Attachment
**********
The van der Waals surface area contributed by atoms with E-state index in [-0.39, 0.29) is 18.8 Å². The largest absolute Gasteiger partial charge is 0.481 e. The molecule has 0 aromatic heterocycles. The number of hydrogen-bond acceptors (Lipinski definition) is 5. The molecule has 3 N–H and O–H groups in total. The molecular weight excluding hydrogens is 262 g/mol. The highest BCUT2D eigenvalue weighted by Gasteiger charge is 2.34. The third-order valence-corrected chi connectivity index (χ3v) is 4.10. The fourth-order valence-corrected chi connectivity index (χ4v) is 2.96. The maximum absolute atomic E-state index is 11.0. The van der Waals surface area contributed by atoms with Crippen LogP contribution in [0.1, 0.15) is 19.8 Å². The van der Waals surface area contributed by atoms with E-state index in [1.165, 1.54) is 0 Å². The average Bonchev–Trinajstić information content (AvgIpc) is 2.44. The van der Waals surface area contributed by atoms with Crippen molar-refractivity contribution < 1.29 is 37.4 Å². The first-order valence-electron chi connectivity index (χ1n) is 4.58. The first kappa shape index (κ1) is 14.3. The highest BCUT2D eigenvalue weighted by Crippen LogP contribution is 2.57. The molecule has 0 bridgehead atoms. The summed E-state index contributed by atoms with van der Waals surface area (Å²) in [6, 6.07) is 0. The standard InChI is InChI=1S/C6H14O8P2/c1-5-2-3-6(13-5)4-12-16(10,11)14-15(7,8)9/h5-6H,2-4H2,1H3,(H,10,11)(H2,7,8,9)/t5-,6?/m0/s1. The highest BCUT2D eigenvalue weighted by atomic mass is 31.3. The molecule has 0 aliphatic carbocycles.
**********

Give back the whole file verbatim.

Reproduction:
The van der Waals surface area contributed by atoms with E-state index in [-0.39, 0.29) is 18.8 Å². The largest absolute Gasteiger partial charge is 0.481 e. The molecule has 0 aromatic heterocycles. The number of hydrogen-bond acceptors (Lipinski definition) is 5. The molecule has 3 N–H and O–H groups in total. The molecular weight excluding hydrogens is 262 g/mol. The highest BCUT2D eigenvalue weighted by Gasteiger charge is 2.34. The third-order valence-corrected chi connectivity index (χ3v) is 4.10. The fourth-order valence-corrected chi connectivity index (χ4v) is 2.96. The maximum absolute atomic E-state index is 11.0. The van der Waals surface area contributed by atoms with Crippen LogP contribution in [0.1, 0.15) is 19.8 Å². The van der Waals surface area contributed by atoms with E-state index in [1.165, 1.54) is 0 Å². The average Bonchev–Trinajstić information content (AvgIpc) is 2.44. The van der Waals surface area contributed by atoms with Crippen molar-refractivity contribution < 1.29 is 37.4 Å². The first-order valence-electron chi connectivity index (χ1n) is 4.58. The first kappa shape index (κ1) is 14.3. The highest BCUT2D eigenvalue weighted by Crippen LogP contribution is 2.57. The molecule has 0 bridgehead atoms. The summed E-state index contributed by atoms with van der Waals surface area (Å²) in [6, 6.07) is 0. The standard InChI is InChI=1S/C6H14O8P2/c1-5-2-3-6(13-5)4-12-16(10,11)14-15(7,8)9/h5-6H,2-4H2,1H3,(H,10,11)(H2,7,8,9)/t5-,6?/m0/s1. The highest BCUT2D eigenvalue weighted by atomic mass is 31.3. The molecule has 0 aliphatic carbocycles.